The Beauty Of Catholicism
I recently realized that many people do not see the beauty of the Catholic faith. The social stigmas concerning Catholicism blind people, asserting that faith and reason cannot coexist, or that the basis of faith is weak or flawed. Catholicism seems inflexible, dull or dry in its tradition. Some friends once told me they “didn’t feel connected” to the Catholic faith, but they never attempted to seek the truth; they lived passively.
Of course, I see otherwise. The Catholic faith is a gem that must be discovered, but to find a gem one must go mining; and in mining, one must get dirty. Catholicism is paradoxically complex and simple, and it requires more than passing knowledge of its face value to truly appreciate it. For example, many people could stroll by a Picasso, Miró, or Rothko and think nothing of it. They would not recognize the art for its prestige until someone showed it to them; and even then, any reasonable person would require an explanation for why such a strange work of art might possess such worth.
Catholicism is beautiful because it is not a feeling, but it is the Truth. I do not believe as strongly as I do on a foundation of probability and speculation. I believe because I have investigated the facts, and I have drawn logical conclusions. Faith and reason are entirely compatible, and St. Pope John Paul II wrote the encyclical “Fides et Ratio” (“Faith and Reason”) expounding on the harmony between the two.
Catholicism is also beautiful for its constancy. During difficult times, I remember that life is good, and God loves me. These facts will never change, and they are the pillars of my joy. The Church is not fickle, which is good; I would not trust any authority that changed its position whenever it suited the majority.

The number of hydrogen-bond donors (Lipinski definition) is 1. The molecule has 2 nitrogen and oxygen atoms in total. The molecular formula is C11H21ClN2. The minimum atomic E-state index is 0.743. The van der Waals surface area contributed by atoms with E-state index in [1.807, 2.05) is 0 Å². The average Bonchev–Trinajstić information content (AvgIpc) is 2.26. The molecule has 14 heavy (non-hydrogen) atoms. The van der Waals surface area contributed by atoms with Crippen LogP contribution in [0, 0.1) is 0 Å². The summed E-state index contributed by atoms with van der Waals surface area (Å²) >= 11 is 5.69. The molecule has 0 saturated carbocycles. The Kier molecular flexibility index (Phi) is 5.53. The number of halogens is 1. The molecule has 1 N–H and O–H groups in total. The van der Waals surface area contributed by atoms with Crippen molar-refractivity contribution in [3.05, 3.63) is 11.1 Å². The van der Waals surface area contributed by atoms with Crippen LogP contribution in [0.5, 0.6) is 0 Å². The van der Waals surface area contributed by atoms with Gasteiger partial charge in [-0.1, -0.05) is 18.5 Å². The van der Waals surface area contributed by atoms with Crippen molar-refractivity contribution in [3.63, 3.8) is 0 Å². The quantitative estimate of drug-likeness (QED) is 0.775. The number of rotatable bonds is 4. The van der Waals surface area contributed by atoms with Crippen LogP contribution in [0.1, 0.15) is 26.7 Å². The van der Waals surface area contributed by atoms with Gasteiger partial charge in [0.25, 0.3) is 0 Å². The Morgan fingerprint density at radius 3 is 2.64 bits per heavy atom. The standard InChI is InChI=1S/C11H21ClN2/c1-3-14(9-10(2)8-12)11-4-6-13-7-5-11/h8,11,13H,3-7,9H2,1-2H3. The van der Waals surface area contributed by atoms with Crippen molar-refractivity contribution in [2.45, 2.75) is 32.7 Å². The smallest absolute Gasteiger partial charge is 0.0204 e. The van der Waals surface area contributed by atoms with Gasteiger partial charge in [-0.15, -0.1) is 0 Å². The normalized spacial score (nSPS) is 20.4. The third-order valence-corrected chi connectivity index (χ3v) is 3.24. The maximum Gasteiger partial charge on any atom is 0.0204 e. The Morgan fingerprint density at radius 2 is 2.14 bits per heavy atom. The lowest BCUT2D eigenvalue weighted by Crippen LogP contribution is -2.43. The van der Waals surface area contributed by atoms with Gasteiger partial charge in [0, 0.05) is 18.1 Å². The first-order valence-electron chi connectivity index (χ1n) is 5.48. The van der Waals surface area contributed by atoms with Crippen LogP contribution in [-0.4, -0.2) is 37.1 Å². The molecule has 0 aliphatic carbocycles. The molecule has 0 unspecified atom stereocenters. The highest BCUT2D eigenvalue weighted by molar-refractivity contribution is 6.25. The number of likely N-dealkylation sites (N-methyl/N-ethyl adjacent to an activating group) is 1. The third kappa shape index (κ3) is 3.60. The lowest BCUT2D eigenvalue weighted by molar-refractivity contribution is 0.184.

Again, Catholicism is beautiful for its tradition. There are so many resources that compose our rich deposit of faith, so many perspectives and so much wisdom; those who seek the truth are passionate about the faith because it is refreshingly alive and relevant.
When I was in Washington, D.C., for the March for Life, I had the opportunity to go to the National Gallery of Art. I studied art history my sophomore year, and to date it is one of my favorite subjects. My favorite description of art comes, of course, from the Catechism, paragraphs 2500-2501: “…truth can also find other complementary forms of human expression, above all when it is a matter of evoking what is beyond words: the depths of the human heart, the exaltations of the soul, the mystery of God … art is a freely given superabundance of the human being’s inner riches.” I saw works I studied by Rembrandt, Renoir, Degas, Monet, Manet, Van Gogh, da Vinci, Botticelli, Frans Hals, Cézanne, Turner, Jacques-Louis David and so many more. I was entranced. Ask anyone in my group, and they would attest to the fact that I was nearly hyperventilating from sheer, overwhelming joy at the sight of each new painting. Even after we left, I remained in awe.
This is the same exhilaration I feel for the Catholic faith. Pure beauty brings me to my knees, whether it be in the sky, a painting or Catholicism. From my art history class, I learned how to appreciate art; I learned the nuances of color, form and texture. Just so, to appreciate the Catholic faith, we must study the details and understand the various mediums through which God communicates his love for us.